I choose possibilities, I choose to see the ‘ability’ in ‘disability’, I choose to project ‘capacity’ in ‘incapacitated’. When we lead with what’s possible, we find movement.
Time on this earth is precious whether we admit to our mortality or not. The Ellis Method not only develops and designs a collaborative plan of action but also sustains the desired changes in your life’s journey with hands-on support and coaching. Let’s move forward with our time together, time that is filled with possibilities and potential.
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Taking another’s Lifeworld experience of temporality as their genuine current reality will limit the possibility of projecting a negative influence onto their sense of vitality. This Lifeworld not only reflects our sense of time but also rhythm, potential, personal histories, future aspirations and present options. Too much time, too little time, time pressures, rigid control over one’s time…these are all examples of negative influences on our Lifeworld of temporality. If we desire a quality of life for others that we too desire for ourselves, we need to consider how our projections may influence another’s sense of vitality, thereby limiting or motivating possibilities of peace or movement.
Theoretical questions from the case example include; would a dominant control over this man’s sense of time limit possibilities for his daily rhythm? What elements were influencing his possibilities for movement or peace in his sense of time? Would it matter if this same man very seldom had visitors? Would it matter if he was conscious that he was losing his abilities?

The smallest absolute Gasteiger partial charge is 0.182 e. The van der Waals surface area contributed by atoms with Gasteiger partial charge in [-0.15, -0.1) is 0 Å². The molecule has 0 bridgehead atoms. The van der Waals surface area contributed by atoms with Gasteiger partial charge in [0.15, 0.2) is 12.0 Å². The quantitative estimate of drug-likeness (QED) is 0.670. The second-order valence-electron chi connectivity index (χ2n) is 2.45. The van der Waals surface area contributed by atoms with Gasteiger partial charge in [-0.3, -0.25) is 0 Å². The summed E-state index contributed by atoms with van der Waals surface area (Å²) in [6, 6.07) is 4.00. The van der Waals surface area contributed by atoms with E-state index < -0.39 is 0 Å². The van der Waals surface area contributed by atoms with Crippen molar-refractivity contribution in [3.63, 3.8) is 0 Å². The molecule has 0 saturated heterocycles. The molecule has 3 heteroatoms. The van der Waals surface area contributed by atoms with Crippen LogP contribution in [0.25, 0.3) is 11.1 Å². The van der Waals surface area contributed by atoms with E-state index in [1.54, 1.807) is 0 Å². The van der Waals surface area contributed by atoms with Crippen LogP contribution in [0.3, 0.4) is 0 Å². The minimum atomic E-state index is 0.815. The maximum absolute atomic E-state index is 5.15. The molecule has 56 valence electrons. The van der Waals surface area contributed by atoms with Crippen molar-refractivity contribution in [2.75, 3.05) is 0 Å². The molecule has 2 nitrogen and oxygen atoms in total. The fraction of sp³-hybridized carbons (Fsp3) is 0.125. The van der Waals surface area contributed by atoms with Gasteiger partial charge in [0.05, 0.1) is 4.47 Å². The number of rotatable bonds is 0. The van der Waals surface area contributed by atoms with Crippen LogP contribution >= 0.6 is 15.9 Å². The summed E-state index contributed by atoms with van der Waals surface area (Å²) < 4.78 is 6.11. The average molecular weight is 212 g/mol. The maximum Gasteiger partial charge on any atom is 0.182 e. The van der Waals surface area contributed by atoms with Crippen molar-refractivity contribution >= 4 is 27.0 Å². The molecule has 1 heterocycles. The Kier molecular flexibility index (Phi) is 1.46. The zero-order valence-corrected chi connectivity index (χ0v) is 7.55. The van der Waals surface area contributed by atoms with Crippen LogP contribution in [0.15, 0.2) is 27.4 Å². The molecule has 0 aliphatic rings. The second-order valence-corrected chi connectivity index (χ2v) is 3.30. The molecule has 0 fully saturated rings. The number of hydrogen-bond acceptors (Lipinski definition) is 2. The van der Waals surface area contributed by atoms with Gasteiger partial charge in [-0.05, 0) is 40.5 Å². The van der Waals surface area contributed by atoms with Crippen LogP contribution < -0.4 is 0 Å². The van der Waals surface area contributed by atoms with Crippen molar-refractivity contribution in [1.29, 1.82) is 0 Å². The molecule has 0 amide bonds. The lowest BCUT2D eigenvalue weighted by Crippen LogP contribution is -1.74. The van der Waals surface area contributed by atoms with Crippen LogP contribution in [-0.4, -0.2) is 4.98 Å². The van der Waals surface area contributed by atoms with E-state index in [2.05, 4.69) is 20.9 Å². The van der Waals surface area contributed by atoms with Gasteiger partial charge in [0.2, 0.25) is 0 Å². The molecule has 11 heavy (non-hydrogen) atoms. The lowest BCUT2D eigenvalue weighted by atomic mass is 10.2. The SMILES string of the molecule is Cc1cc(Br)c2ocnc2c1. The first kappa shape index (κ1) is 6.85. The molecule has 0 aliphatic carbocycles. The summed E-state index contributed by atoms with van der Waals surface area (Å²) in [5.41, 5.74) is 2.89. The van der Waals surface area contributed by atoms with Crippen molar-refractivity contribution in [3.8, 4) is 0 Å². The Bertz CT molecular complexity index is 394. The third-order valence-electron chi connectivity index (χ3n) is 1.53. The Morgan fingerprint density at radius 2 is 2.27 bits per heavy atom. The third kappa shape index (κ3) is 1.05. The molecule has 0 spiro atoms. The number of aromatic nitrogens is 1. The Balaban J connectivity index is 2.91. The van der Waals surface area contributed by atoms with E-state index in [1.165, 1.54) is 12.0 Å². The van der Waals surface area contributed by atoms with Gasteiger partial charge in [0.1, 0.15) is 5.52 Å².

Lifeworld-led care practices are not rocket science but they seem to be avoided at all costs…well more often than not at the cost of the individual. Here is another great example provided by D’Avanzo et al. (2017) who had explained, “Time constraints were a reported threat to the implementation of family-centred services, though nurses were reluctant to use time as a valid excuse” with this very telling quote of current realities:
“Once in a while it is lack of time. Though I think it sounds a bit crude, too, to say that we haven’t got time, but sometimes it is [..] no, not time: we are not geared to talk to them in that way.”
The Ellis Method is geared to approach, assess, intervene and monitor older adults with the appreciation and inclusion of personal life experiences and the possibilities that uniquely meet individual and collective desires
- Friend, family, founder
D’Avanzo, B., Shaw, R., Riva, S., Apostolo, J., Bobrowicz-Campos, E., Kurpas, D.,…Holland, C. (2017). Stakeholders’ views and experiences of care and interventions for addressing frailty and pre-frailty: A meta-synthesis of qualitative evidence. PLoS ONE, 12(7), 1-22. https://doi.org/10.1371/journal.pone.0180127.